Branding and cost reduction strategy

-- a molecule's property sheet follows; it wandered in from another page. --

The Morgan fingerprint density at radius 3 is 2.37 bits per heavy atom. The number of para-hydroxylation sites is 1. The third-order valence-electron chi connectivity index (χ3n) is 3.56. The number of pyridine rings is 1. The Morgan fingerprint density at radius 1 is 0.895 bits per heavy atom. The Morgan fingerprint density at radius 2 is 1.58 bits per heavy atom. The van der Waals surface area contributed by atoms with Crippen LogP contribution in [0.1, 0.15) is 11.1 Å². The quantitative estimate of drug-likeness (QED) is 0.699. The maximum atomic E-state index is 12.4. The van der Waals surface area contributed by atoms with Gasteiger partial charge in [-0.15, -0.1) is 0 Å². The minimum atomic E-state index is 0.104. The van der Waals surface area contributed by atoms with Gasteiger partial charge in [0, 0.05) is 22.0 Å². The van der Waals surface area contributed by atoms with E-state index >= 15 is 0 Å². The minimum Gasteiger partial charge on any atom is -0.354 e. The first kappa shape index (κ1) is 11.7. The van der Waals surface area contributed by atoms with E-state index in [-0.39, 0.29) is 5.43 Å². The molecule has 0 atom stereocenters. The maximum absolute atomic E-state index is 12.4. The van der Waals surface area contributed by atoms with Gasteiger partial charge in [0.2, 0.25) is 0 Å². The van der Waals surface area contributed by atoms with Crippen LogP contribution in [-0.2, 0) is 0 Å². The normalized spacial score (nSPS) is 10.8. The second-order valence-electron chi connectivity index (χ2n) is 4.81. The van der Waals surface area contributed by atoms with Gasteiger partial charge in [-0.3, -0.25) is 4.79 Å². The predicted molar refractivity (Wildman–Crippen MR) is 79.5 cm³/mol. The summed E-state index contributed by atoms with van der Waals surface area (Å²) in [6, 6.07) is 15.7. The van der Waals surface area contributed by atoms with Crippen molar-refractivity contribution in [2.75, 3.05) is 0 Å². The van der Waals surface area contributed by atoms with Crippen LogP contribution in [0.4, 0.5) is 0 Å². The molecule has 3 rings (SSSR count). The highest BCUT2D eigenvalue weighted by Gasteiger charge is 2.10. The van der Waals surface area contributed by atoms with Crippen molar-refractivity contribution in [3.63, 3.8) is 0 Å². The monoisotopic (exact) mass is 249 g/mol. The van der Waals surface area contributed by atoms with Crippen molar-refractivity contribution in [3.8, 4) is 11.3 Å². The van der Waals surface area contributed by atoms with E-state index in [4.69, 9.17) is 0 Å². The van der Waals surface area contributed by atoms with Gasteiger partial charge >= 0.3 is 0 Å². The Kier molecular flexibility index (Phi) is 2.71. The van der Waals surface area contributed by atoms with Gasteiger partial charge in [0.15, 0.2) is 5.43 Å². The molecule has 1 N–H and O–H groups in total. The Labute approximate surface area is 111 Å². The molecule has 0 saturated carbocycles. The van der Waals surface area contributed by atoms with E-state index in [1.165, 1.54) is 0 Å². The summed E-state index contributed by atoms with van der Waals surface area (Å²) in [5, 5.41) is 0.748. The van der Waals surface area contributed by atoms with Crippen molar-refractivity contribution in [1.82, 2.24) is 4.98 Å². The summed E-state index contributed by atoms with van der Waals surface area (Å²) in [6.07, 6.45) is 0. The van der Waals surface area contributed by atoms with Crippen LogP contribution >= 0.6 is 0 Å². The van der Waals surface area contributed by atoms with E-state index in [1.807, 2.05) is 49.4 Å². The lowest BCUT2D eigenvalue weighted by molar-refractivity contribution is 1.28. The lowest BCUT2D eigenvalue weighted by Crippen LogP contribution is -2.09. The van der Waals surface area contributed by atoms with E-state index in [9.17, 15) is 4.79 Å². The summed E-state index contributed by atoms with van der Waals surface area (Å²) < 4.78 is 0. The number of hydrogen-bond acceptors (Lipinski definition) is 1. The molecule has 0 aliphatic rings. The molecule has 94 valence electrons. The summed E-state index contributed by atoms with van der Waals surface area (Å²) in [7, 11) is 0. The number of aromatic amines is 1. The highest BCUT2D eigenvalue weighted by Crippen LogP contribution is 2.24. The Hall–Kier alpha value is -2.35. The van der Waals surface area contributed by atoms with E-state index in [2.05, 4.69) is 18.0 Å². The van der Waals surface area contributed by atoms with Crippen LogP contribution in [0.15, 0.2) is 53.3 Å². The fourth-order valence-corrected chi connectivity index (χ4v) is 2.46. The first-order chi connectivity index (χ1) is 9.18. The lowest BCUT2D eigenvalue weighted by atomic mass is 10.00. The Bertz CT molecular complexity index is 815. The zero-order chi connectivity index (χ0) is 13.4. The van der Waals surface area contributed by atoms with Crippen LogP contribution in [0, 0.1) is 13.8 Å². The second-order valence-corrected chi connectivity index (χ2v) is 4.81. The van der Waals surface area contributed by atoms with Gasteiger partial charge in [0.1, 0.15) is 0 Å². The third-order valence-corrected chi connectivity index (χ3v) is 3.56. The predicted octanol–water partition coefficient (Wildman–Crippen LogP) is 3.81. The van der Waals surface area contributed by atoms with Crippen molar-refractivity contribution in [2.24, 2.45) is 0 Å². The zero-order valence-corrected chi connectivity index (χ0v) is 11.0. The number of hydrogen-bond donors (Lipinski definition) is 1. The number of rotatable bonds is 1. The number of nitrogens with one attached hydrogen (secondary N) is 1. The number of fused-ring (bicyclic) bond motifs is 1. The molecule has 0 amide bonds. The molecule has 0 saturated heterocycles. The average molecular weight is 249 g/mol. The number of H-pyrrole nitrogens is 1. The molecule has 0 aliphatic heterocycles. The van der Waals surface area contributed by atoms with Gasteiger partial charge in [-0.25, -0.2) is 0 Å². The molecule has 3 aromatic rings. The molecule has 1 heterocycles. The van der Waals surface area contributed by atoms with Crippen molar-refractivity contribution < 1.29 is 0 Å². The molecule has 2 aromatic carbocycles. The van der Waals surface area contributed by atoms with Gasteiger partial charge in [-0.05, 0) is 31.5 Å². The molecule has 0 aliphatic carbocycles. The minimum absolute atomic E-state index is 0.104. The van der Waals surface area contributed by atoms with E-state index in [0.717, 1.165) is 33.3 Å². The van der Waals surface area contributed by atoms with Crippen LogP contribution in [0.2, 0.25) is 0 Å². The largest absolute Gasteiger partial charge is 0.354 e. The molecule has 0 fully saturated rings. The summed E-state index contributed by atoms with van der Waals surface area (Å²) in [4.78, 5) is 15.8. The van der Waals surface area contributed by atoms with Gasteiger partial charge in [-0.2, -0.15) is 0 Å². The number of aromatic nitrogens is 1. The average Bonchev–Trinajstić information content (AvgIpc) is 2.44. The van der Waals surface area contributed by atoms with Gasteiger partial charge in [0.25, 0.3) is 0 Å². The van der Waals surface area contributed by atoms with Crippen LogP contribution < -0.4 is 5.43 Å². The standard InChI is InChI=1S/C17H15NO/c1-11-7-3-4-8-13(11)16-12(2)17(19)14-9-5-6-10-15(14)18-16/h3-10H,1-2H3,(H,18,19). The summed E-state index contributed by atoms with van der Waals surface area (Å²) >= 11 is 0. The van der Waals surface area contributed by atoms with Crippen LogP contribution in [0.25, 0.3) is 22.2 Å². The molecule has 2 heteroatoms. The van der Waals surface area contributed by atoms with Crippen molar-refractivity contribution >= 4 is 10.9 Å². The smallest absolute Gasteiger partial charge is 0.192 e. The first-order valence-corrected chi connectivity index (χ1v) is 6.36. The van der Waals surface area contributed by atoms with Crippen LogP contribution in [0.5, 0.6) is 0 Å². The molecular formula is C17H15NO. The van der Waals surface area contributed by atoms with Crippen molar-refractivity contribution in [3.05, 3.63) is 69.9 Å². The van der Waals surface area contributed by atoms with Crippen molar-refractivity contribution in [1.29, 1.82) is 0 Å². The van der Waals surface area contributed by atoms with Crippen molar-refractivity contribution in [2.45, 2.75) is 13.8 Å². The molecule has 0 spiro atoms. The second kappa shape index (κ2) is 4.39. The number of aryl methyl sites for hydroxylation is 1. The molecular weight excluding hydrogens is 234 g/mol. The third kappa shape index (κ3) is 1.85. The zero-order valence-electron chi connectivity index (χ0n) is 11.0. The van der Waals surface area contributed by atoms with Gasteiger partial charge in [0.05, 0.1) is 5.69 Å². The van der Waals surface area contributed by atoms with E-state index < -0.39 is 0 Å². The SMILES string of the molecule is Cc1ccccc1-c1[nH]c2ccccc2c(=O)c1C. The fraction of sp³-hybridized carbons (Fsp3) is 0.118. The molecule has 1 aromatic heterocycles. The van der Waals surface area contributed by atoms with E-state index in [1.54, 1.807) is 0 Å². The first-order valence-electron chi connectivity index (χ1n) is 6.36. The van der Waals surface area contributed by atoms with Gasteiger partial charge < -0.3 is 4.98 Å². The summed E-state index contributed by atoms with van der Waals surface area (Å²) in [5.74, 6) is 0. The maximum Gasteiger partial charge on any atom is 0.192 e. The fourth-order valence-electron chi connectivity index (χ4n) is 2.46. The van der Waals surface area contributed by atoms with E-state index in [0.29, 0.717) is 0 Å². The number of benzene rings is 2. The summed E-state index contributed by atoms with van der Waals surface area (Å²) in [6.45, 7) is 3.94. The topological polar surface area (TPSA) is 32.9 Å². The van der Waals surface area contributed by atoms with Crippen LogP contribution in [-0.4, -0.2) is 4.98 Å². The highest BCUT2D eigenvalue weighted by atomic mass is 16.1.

This strategy explained 8% of the variance with a mean factor loading of .734. This strategy was implemented by 61% of the respondents while 39% did not. In garment-making, most branding is based on the owner’s name(s). From the results of this study, most of the respondents indicated that they had a business name by which the customers identified them with. From the interview results, most of the businesses were named after the name of the owner. Most of the respondents (who use their names as a brand name) expressed that it was difficult to change the names since most customers were already used to refer to them that way. According to Azevedo and Farhangmehr (2005), brands provide emotional and self-expression benefits to the customers thus leading to business success since the customer tends to associate the product with the manufacturer. For example, a customer who is loyal to a particular designer derives satisfaction which makes him/her make repeat purchases. Gwin (2009) argues that repeat purchases are likely to take place if the customers identify with a particular product brand or name (owner’s name or the business name) and associate that name with the manufacturer. This means that garment making enterprises that had a business name were likely to retain customers; hence more orders that translated to more profit. However, to build an image in the clothing market, advertising, quality and workmanship of the garment is of great importance.